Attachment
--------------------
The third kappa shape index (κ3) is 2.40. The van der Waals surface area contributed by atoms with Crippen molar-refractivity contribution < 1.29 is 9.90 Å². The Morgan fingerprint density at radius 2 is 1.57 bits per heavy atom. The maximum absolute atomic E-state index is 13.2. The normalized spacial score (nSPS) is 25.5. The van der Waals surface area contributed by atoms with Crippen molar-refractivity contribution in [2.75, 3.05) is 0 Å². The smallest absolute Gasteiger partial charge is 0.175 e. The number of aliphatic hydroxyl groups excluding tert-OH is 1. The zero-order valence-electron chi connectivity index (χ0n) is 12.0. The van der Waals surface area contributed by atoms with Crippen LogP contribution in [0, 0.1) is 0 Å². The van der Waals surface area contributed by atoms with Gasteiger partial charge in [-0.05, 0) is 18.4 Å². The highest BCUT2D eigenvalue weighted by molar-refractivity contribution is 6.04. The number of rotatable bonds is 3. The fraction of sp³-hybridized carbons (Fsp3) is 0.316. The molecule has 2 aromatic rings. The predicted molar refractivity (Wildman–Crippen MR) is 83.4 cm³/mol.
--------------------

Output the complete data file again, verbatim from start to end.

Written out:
The third kappa shape index (κ3) is 2.40. The van der Waals surface area contributed by atoms with Crippen molar-refractivity contribution < 1.29 is 9.90 Å². The Morgan fingerprint density at radius 2 is 1.57 bits per heavy atom. The maximum absolute atomic E-state index is 13.2. The normalized spacial score (nSPS) is 25.5. The van der Waals surface area contributed by atoms with Crippen molar-refractivity contribution in [2.75, 3.05) is 0 Å². The smallest absolute Gasteiger partial charge is 0.175 e. The number of aliphatic hydroxyl groups excluding tert-OH is 1. The zero-order valence-electron chi connectivity index (χ0n) is 12.0. The van der Waals surface area contributed by atoms with Crippen LogP contribution in [0, 0.1) is 0 Å². The van der Waals surface area contributed by atoms with Gasteiger partial charge in [-0.05, 0) is 18.4 Å². The highest BCUT2D eigenvalue weighted by molar-refractivity contribution is 6.04. The number of rotatable bonds is 3. The fraction of sp³-hybridized carbons (Fsp3) is 0.316. The molecule has 2 aromatic rings. The predicted molar refractivity (Wildman–Crippen MR) is 83.4 cm³/mol.